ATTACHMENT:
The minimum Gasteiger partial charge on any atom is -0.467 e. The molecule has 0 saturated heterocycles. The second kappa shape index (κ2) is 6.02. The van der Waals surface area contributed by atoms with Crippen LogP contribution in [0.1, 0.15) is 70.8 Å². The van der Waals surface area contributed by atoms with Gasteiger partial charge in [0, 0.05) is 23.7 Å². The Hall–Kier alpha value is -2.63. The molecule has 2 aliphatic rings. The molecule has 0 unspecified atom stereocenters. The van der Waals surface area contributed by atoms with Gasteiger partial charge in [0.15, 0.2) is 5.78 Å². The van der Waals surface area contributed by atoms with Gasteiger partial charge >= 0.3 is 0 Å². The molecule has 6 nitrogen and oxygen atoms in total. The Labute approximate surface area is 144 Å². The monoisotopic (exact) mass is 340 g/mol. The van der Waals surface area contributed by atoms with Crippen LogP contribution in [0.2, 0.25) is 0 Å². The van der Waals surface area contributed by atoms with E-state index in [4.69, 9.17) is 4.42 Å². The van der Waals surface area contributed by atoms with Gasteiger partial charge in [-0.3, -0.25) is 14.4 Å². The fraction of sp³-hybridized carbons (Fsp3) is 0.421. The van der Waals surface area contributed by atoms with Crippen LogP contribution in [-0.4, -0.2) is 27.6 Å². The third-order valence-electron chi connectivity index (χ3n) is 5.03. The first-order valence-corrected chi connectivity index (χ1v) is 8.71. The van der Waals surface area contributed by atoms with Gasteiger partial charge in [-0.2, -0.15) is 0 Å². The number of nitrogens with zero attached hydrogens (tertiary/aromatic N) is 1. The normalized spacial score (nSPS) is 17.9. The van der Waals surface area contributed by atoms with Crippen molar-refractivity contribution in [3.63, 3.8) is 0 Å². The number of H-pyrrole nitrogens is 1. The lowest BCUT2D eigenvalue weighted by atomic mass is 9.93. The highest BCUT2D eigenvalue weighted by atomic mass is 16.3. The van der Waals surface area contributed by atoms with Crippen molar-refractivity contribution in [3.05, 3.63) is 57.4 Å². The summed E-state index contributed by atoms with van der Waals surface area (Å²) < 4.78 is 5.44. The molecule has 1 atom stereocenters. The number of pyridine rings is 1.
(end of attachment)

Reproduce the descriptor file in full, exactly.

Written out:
The minimum Gasteiger partial charge on any atom is -0.467 e. The molecule has 0 saturated heterocycles. The second kappa shape index (κ2) is 6.02. The van der Waals surface area contributed by atoms with Crippen LogP contribution in [0.1, 0.15) is 70.8 Å². The van der Waals surface area contributed by atoms with Gasteiger partial charge in [0, 0.05) is 23.7 Å². The Hall–Kier alpha value is -2.63. The molecule has 2 aliphatic rings. The molecule has 0 unspecified atom stereocenters. The van der Waals surface area contributed by atoms with Gasteiger partial charge in [0.15, 0.2) is 5.78 Å². The van der Waals surface area contributed by atoms with Gasteiger partial charge >= 0.3 is 0 Å². The molecule has 6 nitrogen and oxygen atoms in total. The Labute approximate surface area is 144 Å². The monoisotopic (exact) mass is 340 g/mol. The van der Waals surface area contributed by atoms with Crippen LogP contribution in [0.2, 0.25) is 0 Å². The van der Waals surface area contributed by atoms with E-state index in [4.69, 9.17) is 4.42 Å². The van der Waals surface area contributed by atoms with Gasteiger partial charge in [-0.3, -0.25) is 14.4 Å². The fraction of sp³-hybridized carbons (Fsp3) is 0.421. The van der Waals surface area contributed by atoms with Crippen LogP contribution in [-0.4, -0.2) is 27.6 Å². The third-order valence-electron chi connectivity index (χ3n) is 5.03. The first-order valence-corrected chi connectivity index (χ1v) is 8.71. The van der Waals surface area contributed by atoms with Gasteiger partial charge in [-0.2, -0.15) is 0 Å². The number of nitrogens with zero attached hydrogens (tertiary/aromatic N) is 1. The normalized spacial score (nSPS) is 17.9. The van der Waals surface area contributed by atoms with Crippen molar-refractivity contribution in [3.63, 3.8) is 0 Å². The number of H-pyrrole nitrogens is 1. The lowest BCUT2D eigenvalue weighted by atomic mass is 9.93. The highest BCUT2D eigenvalue weighted by atomic mass is 16.3. The van der Waals surface area contributed by atoms with Crippen molar-refractivity contribution in [3.05, 3.63) is 57.4 Å². The summed E-state index contributed by atoms with van der Waals surface area (Å²) < 4.78 is 5.44. The molecule has 1 atom stereocenters. The number of pyridine rings is 1.